Flashcards in Lecture 1 Deck (38):
The mucociliary escalator clears dust/pathogens from which areas of the respiratory tract?
Trachea and Bronchi
Why does dust tend to settle in the terminal bronchioles?
There is a rapid decrease in air velocity in the terminal bronchioles, so dust tends to settle here!
Does the respiratory zone or the conducting zone have a greater surface area?
If the mucociliary escalator clears dust/debris from the trachea and bronchi, what clears debris from the respiratory zone (respiratory bronchioles, alveolar ducts, alveolar sacs)?
Macrophages clear debris out of the respiratory zone
What type of cell produces surfactant in the lungs?
Type II pneumocyte
What comprises the upper airway?
Pharynx, Larynx, Trachea, Bronchi, Bronchioles
What comprises the lower airway?
Respiratory bronchioles and alveoli
Is the smooth muscle in the respiratory tract in the upper airway or the lower airway?
Upper air way. The bronchi and bronchioles are surrounded by smooth muscle.
What do normal bronchial sounds sound like?
Harsh, hollow, blowing
- airflow through trachea/mainstem bronchi
- loudest over trachea
- both inspiratory and expiratory
What do normal vesicular sounds sound like?
- Airflow through lobar bronchi
- Primarily inspiratory (can be hard to hear!)
Name 4 abnormal breath sounds.
NOTE: 1 &2: typically heard w/ stethoscope on chest
3&4: more upper resp. issues, audible
What are "crackles"?
Discontinuous "popping" sounds
- Cause: snapping open of small airways that have collapsed or accumulated fluid/debris
- Timing: mostly INSPIRATORY
What are some differentials if you were to hear crackles?
1. Pulmonary edema (cardiogenic vs. non-cardiogenic)
2. Pneumonia (esp. aspiration)
What are wheezes?
A continuous, whistling musical sound (hear w/ stethoscope)
- Cause: airflow through constricted or narrowed airways
- Timing: EXPIRATORY
1. Lower airway inflammatory disease
- Feline asthma/feline lower airway disease
- Canine chronic bronchitis
2. Anaphylactic reaction
Snoring, snorting, snuffling noise
- Cause: upper airway obstruction of airflow due to excess tissue or secretions
- Timing: VARIABLE (usually BOTH insp. and expir.)
Overtly audible sound, like snoring..
Where does stertor sugges disease is localized to?
Stertor suggests disease is localized to the nasal cavity and/or nasopharynx
- anything filling nasal cavity or nasopharynx can cause stertor
1. Brachycephalic syndrome
2. Nasal congestion/infiltration
3. Nasopharyngeal polyps
4. Nasal/Nasopharyngeal neoplasia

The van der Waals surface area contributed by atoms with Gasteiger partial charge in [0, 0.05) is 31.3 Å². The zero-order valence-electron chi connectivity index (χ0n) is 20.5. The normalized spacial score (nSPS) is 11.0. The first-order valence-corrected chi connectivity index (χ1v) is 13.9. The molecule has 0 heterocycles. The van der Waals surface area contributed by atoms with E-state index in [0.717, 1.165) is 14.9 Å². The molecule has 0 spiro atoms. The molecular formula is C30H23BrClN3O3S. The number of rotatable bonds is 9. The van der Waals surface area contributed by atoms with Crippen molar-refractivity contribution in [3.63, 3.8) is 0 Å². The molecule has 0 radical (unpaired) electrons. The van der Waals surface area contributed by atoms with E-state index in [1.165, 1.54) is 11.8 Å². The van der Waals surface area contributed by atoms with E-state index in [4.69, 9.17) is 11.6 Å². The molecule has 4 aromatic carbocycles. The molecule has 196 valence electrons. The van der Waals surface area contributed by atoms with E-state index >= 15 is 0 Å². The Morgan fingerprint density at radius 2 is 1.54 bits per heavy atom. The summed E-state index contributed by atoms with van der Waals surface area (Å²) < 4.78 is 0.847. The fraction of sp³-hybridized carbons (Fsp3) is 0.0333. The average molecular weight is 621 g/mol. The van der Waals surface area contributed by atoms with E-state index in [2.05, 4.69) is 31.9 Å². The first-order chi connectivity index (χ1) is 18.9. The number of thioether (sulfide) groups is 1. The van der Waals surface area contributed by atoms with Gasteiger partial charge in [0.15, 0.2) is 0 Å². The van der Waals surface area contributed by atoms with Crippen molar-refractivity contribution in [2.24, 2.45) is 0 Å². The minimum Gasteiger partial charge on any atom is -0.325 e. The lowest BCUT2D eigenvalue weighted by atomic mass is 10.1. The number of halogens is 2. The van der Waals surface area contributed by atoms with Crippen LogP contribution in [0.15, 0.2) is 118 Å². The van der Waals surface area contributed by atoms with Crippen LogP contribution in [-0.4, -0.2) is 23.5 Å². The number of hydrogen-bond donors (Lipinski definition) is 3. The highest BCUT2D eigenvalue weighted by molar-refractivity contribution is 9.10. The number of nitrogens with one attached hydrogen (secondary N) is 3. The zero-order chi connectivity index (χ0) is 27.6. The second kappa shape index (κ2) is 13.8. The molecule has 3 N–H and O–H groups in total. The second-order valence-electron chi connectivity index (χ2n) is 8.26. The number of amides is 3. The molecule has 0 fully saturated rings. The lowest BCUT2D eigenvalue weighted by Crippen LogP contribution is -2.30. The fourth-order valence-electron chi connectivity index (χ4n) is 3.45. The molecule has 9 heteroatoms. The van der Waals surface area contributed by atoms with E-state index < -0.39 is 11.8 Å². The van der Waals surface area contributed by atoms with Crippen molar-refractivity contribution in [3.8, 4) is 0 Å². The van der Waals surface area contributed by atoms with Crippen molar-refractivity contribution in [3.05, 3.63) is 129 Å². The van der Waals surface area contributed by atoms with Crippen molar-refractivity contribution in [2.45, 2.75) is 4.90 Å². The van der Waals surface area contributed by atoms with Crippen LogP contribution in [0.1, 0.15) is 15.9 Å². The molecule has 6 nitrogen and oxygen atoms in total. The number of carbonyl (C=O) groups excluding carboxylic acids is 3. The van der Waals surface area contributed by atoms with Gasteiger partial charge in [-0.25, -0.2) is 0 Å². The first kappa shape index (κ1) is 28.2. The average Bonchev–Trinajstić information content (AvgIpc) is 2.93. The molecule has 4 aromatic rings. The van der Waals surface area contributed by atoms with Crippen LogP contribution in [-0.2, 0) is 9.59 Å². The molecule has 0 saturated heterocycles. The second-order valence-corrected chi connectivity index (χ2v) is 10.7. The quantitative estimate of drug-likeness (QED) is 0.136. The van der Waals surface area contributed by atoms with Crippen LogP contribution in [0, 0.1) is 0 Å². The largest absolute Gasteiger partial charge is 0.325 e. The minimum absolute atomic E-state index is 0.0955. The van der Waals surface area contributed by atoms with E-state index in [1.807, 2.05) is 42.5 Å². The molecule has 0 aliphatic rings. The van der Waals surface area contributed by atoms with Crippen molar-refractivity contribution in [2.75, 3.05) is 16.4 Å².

5. Inflammatory/infectious rhinitis
6. Nasal/nasopharyngeal foreign body
Intense, high-pitched wheeze
- Cause: extra-thoracic UPPER airway collapse and/or narrowing
- Timing: virtually always INSPIRATORY (opposite of wheezes!)
- Overtly audible sound
- When stridor is present w/ choice change, suspect laryngeal involvement (ie. dog has less of a bark)
1. Laryngeal paralysis
2. Laryngeal collapse
3. Tracheal collapse
4. Laryngeal/tracheal obstruction
- intraluminal (foreign body, mass)
- Extraluminal (mass, soft tissue swelling)
Respiratory distress - labored breathing in response to:
Top 4 localizations of Dyspnea
1. Upper airway
2. Lower airway
4. Pleural space
1. Obstructive (inspiratory and expiratory)
Obstruction of airway
- normal to increased respiratory rate
- increased depth of breathing (hyperpnea)
ITS LIKE A MAN UNDERWATER BREATHING THROUGH A STRAW
Slow, deep inhalation
Due to a dynamic EXTRA-THORACIC obstruction
- tracheal or laryngeal obstruction (ie. laryngeal paralysis)
Slow, prolonged expiration
- Due to INTRA-THORACIC airway disease
- large airway obstruction (intra-thoracic tracheal collapse)
- small airway disease (bronchitis, feline asthma)
Occurs due to disease process that restricts lung INFLATION
- increased respiratory rate
- variable depth, depending on disease state
Example: pleural space disease
PICTURE A BEAR SQUEEZING A MAN - RESTRICTIVE
Does tachypnea equal panting?
Normal resting respiratory rates
Canine: 18 - 34 brpm
Feline: 16 - 40 brpm
Pulse Oximtry (SpO2)
Emits red and infrared lights
- Detector measures unabsorbed light
- Oxygenated blood ABSORBS infrared light
- Deoxygenated blood absorbs red light
Place on ear, lip, tongue, prepuce/vulva
- a dark pigmented animal may make it difficult to get a reading!
Can the pulse ox differentiate between carboxyhemoglobin and monoxyhemoglobin from oxygenated hemoglobin?
- PaO2 < 80 mmHg
2. Oxygen desaturation
- SPO2 < 94%
3. Respiratory distress/arrest
FiO2 w/ intubaction
intubated FiO2 = 100% oxygen
FiO2 w/ Oxygen Cage
FiO2 oxygen cage = 40-60%
- takes time, expensive, isolation of animal
- non-invasive and non-stressful
NOTE: at 60% we are have a risk of explosion.. Start at 40%
Nasal Oxygen FiO2
Nasal oxygen FiO2 = 40-50%
- quite effective; place in ventral nasal meatus
Pros = good for large dogs; easy to care for patient
Cons = uncomfortable, nasal bleeding (not good in thrombocytopenic patients), inadvertent removal
Face mask FiO2
Face mask FiO2 = 50%
- very practical if it's NOT long term
Pros = convenient
Cons = need tight seal, can be stressful
Hood oxygen FiO2
Hood oxygen FiO2 = 40-60%
Pros = easy and economical (saran wrap the front of an E-collar)
Cons = gets hot/humid, variable FiO2, may need sedation